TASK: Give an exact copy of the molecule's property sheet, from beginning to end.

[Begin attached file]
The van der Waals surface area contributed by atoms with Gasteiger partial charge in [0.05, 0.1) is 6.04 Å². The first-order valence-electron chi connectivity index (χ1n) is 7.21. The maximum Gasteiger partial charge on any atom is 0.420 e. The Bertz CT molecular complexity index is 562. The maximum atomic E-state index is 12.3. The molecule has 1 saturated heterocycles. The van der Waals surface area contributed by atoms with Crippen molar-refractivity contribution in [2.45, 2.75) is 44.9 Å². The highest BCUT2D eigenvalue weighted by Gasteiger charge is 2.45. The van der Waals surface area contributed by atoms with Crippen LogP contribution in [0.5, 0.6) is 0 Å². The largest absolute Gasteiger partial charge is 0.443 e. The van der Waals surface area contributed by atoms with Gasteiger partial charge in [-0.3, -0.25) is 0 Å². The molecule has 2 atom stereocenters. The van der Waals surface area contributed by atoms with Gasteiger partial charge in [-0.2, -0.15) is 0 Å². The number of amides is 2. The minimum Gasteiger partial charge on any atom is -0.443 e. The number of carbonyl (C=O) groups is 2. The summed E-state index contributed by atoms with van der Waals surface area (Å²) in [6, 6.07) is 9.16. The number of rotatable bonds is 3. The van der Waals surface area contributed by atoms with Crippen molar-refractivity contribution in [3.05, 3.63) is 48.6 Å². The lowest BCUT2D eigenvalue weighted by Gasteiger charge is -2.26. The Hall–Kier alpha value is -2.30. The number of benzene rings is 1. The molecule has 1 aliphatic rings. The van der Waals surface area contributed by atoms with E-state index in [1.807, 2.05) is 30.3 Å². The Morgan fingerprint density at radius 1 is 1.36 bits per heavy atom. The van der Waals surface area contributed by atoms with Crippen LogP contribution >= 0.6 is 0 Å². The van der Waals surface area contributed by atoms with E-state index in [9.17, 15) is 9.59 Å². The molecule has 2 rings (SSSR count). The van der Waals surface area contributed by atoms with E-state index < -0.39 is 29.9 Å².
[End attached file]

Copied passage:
The van der Waals surface area contributed by atoms with Gasteiger partial charge in [0.05, 0.1) is 6.04 Å². The first-order valence-electron chi connectivity index (χ1n) is 7.21. The maximum Gasteiger partial charge on any atom is 0.420 e. The Bertz CT molecular complexity index is 562. The maximum atomic E-state index is 12.3. The molecule has 1 saturated heterocycles. The van der Waals surface area contributed by atoms with Crippen molar-refractivity contribution in [2.45, 2.75) is 44.9 Å². The highest BCUT2D eigenvalue weighted by Gasteiger charge is 2.45. The van der Waals surface area contributed by atoms with Crippen LogP contribution in [0.5, 0.6) is 0 Å². The largest absolute Gasteiger partial charge is 0.443 e. The van der Waals surface area contributed by atoms with Gasteiger partial charge in [-0.3, -0.25) is 0 Å². The molecule has 2 atom stereocenters. The van der Waals surface area contributed by atoms with Gasteiger partial charge in [-0.2, -0.15) is 0 Å². The number of amides is 2. The minimum Gasteiger partial charge on any atom is -0.443 e. The number of carbonyl (C=O) groups is 2. The summed E-state index contributed by atoms with van der Waals surface area (Å²) in [6, 6.07) is 9.16. The number of rotatable bonds is 3. The van der Waals surface area contributed by atoms with Crippen molar-refractivity contribution in [3.05, 3.63) is 48.6 Å². The lowest BCUT2D eigenvalue weighted by Gasteiger charge is -2.26. The Hall–Kier alpha value is -2.30. The number of benzene rings is 1. The molecule has 1 aliphatic rings. The van der Waals surface area contributed by atoms with E-state index in [1.807, 2.05) is 30.3 Å². The Morgan fingerprint density at radius 1 is 1.36 bits per heavy atom. The van der Waals surface area contributed by atoms with Crippen LogP contribution >= 0.6 is 0 Å². The van der Waals surface area contributed by atoms with E-state index in [9.17, 15) is 9.59 Å². The molecule has 2 rings (SSSR count). The van der Waals surface area contributed by atoms with E-state index < -0.39 is 29.9 Å².